With less than two weeks to go and US president Obama will be gracing the republic day celebration of World’s largest democracy as its chief guest. It would be Obama’s second visit to India (the first being in 2010) and 7th official visit to India of any US president. The relationship between the two states that had gone sour in December 2013 are now back on the right track with the fruitful visit of Prime Minister Narender Modi to United states in September, 2014. The US media has been seeing this visit as an opportunity for Obama to clinch a climate deal with India, the one similar to what it achieved in November, 2014 with China. China emits a quarter of the world’s greenhouse gases, the United States 15 percent and India about 6 percent. In its agreement with the U.S. — which though isn’t legally binding — China has pledged to halt the increase in its greenhouse gas emissions by 2030. The U.S. said it would aim to make its 2025 emissions between 26 and 28 percent lower than they were in 2005, faster than previous goals. This huge achievement on climate change policies has also pressurized India to own it responsibilities in fight against the climate change. India for long has been talking about considering the per capita emission as the basis of the climate change negotiations, by which measure; India is one of the least polluting countries, at about 1.2 tons per person. But the odds are very high against India for the success of any such negotiation and the success of any strategic initiative that India envisages in reaching the targets of renewable energy generation capacity. China has also pledged to increase its renewable energy capacity to 800 gigawatts by 2030 under the deal, double the amount today. India only has about 30 gigawatts of renewable energy capacity today. India, though is not expected to make the kind of commitments that china made considering that 98 perecent population of China has electricity while in India its only 70%, but a significant breakthrough is expected especially after India and US setteled their difference over the WTO trade deal through a four year peace clause.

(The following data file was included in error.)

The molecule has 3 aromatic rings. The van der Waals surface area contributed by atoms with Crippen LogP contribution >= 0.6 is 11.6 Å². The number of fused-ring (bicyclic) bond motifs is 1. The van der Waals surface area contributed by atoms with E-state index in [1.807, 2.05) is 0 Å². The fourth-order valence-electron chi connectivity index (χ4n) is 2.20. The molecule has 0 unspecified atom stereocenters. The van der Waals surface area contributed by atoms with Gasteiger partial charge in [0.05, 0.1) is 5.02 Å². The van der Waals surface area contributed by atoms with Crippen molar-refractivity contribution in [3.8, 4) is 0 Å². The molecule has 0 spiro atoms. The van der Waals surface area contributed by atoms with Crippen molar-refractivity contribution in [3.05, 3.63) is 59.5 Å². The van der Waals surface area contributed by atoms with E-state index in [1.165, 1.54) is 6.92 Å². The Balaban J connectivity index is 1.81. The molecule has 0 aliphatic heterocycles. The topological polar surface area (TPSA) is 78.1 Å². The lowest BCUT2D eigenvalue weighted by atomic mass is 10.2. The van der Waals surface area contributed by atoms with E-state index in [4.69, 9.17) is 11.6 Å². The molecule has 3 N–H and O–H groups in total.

This visit comes well before the United Nation’s climate change meeting at Lima where the countries around the world are expected to define their emission targets and other actions to fight climate change. While the Indian government has been working aggressively to arrive at and define its targets, it is expected that the figures will not be out before the June, 2015. India has agreed to stop its opposition to phasing out of greenhouse refrigerant gases hydrofluorocarbons (HFCs) under the Montreal Protocol during the Modi’s US visit but it is expected to have derogatory impact on the Indian refrigeration Industry at least for now. What India can expect from Obama’s visit is commitement on cooperation, mainly on renewable energy investment and technology transfer, where Modi’sgovernment has been making some major commitments under its ‘Make in India’ compaign, in lieu for the bitter pills that India will have to bite on climate deals. India cannot disown its reponsibilites to fight climagte change and future opportunities to harness renewable energy especially considering the high possibility of worse impacts of climate change on India due to its position on the world map and its huge, dense, poor and under developed population. During the Modi’s US visit an MoU was signed between the US Export-Import Bank and the Indian Renewable EnergyDevelopment Agency (IREDA) that commited $1 billion for disbursal to grid-connected projects in India. This loan will be used only for sourcing of US equipment for (mainly solar) projects in India and making it necessary for these projects to use at least 30% domestic (Indian) content. Such bilateral achievements show that it is possible to achieve a balance between the strategic initiatives and political agendas especially when Indian government's pet 'Make in India' compaign is yet to deliever the tangible results. During the visit Prime Minister Modi is expected to press President Obama to set up a global clean energy research consortium and make funds available for licences for clean energy technologies, most probably through internationalclimate finance to help developing countries achieve the technological proficieny in the field of clean energy which is one of the biggest bottlenecks for developing countries to shift to renewable energy sources from conventional energy sources.